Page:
Parasites hinder immunity against cholera
of Article: http://www.sciencenews.org/view/generic/id/42368/title/Parasites_hinder_immunity_against_cholera_
hitchhikers may render people more vulnerable to the microbe and might
lessen vaccines’ effectiveness
By Nathan Seppa
edition : Tuesday, March 31st, 2009
Harboring intestinal parasites
seems to limit a person’s ability to fend off cholera, a study conducted in
Bangladesh shows. The finding might explain why vaccines against cholera
have shown only spotty effectiveness and also suggests that vaccination
campaigns should be preceded by programs to wipe out parasites,
particularly intestinal worms. The study appears in the March PLoS Neglected Tropical
The bacterium Vibrio cholerae causes
cholera and is spread in unsanitary food or drinking water. In the past,
scientists had been puzzled when experimental cholera vaccines that induced
a strong response in Western volunteers failed to generate consistent
immunity when given to people in the tropics. Researchers initially
suspected poor nutrition or genetic differences, says pediatrician Jason
Harris of Harvard Medical School and Massachusetts General Hospital in
Boston. But in recent years, some came to wonder whether other infections,
including those caused by parasites that are prevalent in poor tropical
countries, might be hindering the immune response and therefore a vaccine’s
Harris and his U.S. colleagues
teamed with researchers at the International Centre for Diarrhoeal Disease
Research in Dhaka to collect and analyze blood and feces samples from 361
people who were brought to hospitals with severe cholera from 2001 to 2006.
The scientists found that 53 of the patients also had parasitic infections.
Those with intestinal worms had
markedly poorer antibody production against the toxin made by the cholera
microbe than did those without worms, the researchers report. These
responses against the actual microbe would suggest a similar effect in
people getting vaccinated.
The Vibrio cholerae toxin causes severe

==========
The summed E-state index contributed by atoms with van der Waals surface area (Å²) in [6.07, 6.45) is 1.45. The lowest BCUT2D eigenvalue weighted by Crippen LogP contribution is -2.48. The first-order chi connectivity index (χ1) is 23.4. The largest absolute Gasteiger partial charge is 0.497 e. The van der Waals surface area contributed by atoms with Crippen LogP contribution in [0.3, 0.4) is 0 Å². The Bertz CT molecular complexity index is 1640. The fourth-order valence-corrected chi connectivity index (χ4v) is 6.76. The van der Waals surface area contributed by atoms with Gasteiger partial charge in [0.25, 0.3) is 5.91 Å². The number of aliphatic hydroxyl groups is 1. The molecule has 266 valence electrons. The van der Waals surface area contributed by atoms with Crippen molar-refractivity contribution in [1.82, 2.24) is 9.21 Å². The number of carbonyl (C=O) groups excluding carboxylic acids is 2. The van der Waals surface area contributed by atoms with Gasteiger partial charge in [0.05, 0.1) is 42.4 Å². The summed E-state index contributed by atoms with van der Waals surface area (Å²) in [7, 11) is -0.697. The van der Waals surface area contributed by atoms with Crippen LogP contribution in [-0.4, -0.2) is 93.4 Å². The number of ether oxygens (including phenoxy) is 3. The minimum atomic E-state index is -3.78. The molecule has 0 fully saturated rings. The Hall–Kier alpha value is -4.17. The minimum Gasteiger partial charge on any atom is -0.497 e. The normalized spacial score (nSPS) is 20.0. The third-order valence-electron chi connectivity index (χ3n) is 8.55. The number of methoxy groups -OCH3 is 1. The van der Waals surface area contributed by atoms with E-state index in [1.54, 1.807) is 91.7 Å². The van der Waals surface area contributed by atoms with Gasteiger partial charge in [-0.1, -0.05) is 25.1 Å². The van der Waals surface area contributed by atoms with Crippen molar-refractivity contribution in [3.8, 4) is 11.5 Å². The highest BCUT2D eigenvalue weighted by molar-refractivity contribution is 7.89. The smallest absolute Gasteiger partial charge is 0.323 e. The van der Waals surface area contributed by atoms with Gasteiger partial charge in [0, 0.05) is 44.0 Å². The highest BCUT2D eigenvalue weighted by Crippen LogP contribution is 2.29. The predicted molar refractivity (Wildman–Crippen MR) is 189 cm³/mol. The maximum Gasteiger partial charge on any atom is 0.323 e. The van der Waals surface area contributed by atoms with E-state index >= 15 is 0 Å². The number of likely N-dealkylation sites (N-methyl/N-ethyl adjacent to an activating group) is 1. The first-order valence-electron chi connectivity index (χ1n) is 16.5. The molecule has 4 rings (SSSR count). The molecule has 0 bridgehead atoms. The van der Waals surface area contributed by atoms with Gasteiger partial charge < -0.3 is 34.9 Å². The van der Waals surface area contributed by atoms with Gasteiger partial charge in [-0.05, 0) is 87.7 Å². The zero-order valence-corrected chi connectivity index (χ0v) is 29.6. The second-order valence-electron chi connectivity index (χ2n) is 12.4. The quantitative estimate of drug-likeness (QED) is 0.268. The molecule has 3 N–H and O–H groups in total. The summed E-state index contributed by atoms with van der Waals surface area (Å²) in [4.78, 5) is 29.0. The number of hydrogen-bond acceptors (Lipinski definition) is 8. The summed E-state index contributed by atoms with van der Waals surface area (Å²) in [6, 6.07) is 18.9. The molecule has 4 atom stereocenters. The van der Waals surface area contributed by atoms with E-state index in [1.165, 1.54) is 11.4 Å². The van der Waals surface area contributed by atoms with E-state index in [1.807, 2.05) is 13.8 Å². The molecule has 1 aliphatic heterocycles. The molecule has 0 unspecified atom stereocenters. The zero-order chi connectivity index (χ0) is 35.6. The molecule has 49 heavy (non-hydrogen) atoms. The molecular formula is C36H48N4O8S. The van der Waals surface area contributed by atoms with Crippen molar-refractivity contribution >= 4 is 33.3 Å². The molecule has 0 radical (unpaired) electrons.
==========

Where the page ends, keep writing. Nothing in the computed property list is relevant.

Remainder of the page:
diarrhea when it comes into contact with the intestinal lining, and
hospitalized cholera patients receive fluids to prevent life-threatening
dehydration. People naturally develop antibodies against the toxin and
against the microbe itself to the point that adults in endemic countries
such as Bangladesh become largely immune to cholera after repeated
exposures. Children initially exposed are most vulnerable.
The precise mode of action by
which intestinal worms lessen antibody production against the toxin is
poorly understood, the researchers say.
“Intestinal parasites do seem to
have influences beyond their own little niche,” says Thomas Nutman, an
immunologist at the National Institute of Allergy and Infectious Diseases
in Bethesda, Md. “This is among a growing list of studies that have
addressed the bystander effect — a spillover effect, if you will – of these
[worm] parasites,” he says.
Medication can clear intestinal
worms from the body, including roundworms, the parasites most frequently
detected in this study. Campaigns using drugs to de-worm large numbers of
people are under way in many parts of the tropics as health officials seek to
improve school-age children’s growth and cognitive development, Nutman
The new findings suggest that
these de-worming programs could have “an unexpected benefit” in communities
with endemic cholera by improving the effectiveness of cholera vaccination,
Cholera infects roughly 5 million
people worldwide each year and causes about 100,000 deaths.